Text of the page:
Blog Archives for tag elder care
We Need Someone to Help Us…
I just want to be a daughter/son. I want to visit with my mom/dad and not have to worry about paperwork and bill paying. I want to take my mom shopping and to dinner, and not have to worry about medical decisions. I’m too emotional to make a good decision. My brother/sister doesn’t agree with what I think mom/dad needs, but he/she doesn’t live here and see him/her every day like I do!
We all have choices to make. Some are easy. Some are hard. Some make a difference in our life, some have little significance. As we age, we have choices about how we want to spend our time, where we want to spend it, and how we want to pay for it. More than 70% of us will not be able to live out our years independently in our own homes. We will need various levels of assistance. Some of us will require minimal assistance or life modifications, some of us will require total assistance and some of us will fall somewhere in between. None of us like to discuss getting older and losing our independence. None of us like to spend (or more accurately “set aside”) money for end of life matters. But think about those choices.
Could This Be Someone You Love?
Here’s the story…..he lived comfortably. He had a reasonable pension. His parents died and left him a modest inheritance. His home was paid for. His health began to decline. He began to be confused about his bills. He began to use his overdraft protection routinely. He began to mismanage his medications. He began to be paranoid that others wanted to harm him. He had no family close, so he began to depend on others to some degree. A neighbor began to take advantage of that dependence. He signed mortgages on his property to a neighbor. His bills began to go unpaid and start piling up. He habitually called 911 for emergency transport. He began to have panic attacks.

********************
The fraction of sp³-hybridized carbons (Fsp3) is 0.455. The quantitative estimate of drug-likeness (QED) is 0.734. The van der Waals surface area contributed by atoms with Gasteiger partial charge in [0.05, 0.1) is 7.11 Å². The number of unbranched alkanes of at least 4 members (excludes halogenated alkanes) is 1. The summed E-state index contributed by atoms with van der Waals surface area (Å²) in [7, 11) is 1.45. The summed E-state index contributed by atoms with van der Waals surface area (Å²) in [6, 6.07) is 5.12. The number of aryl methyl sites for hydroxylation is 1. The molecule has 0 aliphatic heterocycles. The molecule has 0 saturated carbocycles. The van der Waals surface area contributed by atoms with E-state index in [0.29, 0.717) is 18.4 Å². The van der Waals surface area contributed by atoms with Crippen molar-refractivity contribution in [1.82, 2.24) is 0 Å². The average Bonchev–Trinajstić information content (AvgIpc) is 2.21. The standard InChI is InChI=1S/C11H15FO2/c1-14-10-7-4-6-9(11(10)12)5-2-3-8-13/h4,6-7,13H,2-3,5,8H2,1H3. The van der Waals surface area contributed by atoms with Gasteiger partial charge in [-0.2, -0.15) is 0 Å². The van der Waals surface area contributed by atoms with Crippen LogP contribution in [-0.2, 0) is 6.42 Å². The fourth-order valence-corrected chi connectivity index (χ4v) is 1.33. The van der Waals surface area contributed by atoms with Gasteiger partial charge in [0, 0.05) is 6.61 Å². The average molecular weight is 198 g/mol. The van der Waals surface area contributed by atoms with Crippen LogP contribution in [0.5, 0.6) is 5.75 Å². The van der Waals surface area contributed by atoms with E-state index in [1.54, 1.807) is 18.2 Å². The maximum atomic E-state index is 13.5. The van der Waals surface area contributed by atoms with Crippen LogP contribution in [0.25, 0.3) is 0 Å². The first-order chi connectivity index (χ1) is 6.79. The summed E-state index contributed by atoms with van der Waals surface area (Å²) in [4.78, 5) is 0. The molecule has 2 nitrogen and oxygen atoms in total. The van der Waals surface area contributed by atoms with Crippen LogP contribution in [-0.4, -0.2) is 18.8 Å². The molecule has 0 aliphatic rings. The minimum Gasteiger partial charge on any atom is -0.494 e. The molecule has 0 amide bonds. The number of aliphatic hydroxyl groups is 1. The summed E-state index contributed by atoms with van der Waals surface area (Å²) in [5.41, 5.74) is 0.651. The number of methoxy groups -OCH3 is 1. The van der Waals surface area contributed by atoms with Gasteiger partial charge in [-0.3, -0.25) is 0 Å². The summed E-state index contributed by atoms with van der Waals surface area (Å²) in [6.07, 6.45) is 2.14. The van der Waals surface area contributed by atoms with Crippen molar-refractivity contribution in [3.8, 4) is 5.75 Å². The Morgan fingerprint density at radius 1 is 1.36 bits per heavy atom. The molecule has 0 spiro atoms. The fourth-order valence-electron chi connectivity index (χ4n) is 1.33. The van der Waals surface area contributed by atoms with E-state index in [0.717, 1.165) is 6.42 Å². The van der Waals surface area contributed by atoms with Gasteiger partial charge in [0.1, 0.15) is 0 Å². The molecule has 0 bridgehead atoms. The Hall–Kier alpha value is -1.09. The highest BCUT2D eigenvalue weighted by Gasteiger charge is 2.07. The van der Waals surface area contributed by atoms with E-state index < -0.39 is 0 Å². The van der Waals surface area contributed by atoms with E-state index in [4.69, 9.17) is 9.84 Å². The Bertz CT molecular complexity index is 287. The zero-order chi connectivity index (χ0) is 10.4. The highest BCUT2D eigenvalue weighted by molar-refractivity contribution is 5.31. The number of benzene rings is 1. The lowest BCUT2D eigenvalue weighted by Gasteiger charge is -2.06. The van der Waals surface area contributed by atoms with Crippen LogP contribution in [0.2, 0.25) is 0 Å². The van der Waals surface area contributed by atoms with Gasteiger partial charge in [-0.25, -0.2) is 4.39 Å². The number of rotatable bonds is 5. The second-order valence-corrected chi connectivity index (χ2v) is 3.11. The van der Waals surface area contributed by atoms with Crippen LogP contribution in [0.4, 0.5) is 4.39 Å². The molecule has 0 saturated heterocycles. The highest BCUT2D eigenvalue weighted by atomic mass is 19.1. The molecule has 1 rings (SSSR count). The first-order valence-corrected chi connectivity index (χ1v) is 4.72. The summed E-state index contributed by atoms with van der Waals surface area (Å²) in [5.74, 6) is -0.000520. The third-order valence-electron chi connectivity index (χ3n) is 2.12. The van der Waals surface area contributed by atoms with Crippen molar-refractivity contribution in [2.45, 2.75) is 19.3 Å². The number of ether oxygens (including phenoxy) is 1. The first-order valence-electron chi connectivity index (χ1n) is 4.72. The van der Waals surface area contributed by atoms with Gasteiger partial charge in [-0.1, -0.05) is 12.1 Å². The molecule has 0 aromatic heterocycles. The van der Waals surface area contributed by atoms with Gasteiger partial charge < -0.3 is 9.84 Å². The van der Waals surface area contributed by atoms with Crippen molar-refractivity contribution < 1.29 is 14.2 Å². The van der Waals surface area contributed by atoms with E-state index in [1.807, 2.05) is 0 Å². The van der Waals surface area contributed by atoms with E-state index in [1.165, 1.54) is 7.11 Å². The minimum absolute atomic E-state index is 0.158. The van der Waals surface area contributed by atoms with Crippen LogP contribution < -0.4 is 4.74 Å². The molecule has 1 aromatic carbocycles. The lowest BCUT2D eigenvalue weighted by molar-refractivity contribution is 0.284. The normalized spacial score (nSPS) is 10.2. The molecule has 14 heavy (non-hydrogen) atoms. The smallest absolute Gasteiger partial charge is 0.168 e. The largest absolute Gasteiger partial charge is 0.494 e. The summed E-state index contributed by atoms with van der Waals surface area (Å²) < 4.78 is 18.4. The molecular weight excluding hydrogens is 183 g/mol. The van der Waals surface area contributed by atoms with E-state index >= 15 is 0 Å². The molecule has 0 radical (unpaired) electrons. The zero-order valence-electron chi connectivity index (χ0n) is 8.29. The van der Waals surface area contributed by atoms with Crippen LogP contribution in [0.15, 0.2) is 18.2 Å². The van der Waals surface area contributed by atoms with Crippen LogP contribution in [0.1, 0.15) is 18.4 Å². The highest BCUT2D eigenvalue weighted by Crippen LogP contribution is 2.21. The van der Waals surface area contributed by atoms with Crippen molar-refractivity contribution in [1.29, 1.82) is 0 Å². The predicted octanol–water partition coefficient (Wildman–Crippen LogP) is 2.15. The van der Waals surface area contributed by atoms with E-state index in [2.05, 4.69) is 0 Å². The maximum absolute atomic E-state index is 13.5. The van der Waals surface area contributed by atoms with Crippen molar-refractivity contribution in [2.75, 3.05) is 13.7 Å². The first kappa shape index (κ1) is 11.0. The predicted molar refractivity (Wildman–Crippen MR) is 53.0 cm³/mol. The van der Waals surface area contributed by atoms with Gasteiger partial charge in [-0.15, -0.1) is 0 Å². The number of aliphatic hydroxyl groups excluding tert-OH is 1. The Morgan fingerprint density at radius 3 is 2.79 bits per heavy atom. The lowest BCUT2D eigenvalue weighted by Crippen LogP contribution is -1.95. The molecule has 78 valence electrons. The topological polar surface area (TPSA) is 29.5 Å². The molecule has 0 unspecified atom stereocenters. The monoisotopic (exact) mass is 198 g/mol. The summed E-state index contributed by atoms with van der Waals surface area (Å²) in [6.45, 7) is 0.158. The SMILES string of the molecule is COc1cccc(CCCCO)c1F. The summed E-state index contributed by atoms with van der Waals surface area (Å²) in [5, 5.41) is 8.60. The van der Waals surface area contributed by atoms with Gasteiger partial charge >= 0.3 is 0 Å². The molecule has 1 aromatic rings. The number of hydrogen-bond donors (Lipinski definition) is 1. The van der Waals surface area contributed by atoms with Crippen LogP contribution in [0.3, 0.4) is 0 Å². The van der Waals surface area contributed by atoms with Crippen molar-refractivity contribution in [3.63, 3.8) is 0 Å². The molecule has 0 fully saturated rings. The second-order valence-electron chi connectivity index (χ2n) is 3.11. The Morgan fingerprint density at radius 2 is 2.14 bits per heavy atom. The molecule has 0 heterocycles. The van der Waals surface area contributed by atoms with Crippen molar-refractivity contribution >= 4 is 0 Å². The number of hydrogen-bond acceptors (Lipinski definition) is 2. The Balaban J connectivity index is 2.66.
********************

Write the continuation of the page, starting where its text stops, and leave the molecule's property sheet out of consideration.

Someday….I Will Make a Plan!
As an adult child of aging parents, or as a caregiver of someone who is aging – it is easy to overlook signs that an aging person may need the help of professionals. When a caregiver sees the person frequently, changes are not as noticeable as they are to someone who is not well acquainted with the person.
Additionally, if the aging person is a parent or a loved one, it is often easy to be in denial of the changes that may be visible to others.
Karen, who was a single mom with two children, moved in with her parents when her father had a stroke to help her mother take care of him. Her mother was also disabled. Needing money to pay for a home care service, Karen helped her mother do a reverse mortgage on the home, which gave the needed funds. If communication had been open and Karen’s brother had known the need and been involved with his parents care, he would not have reacted so negatively when he eventually found out about the reverse mortgage.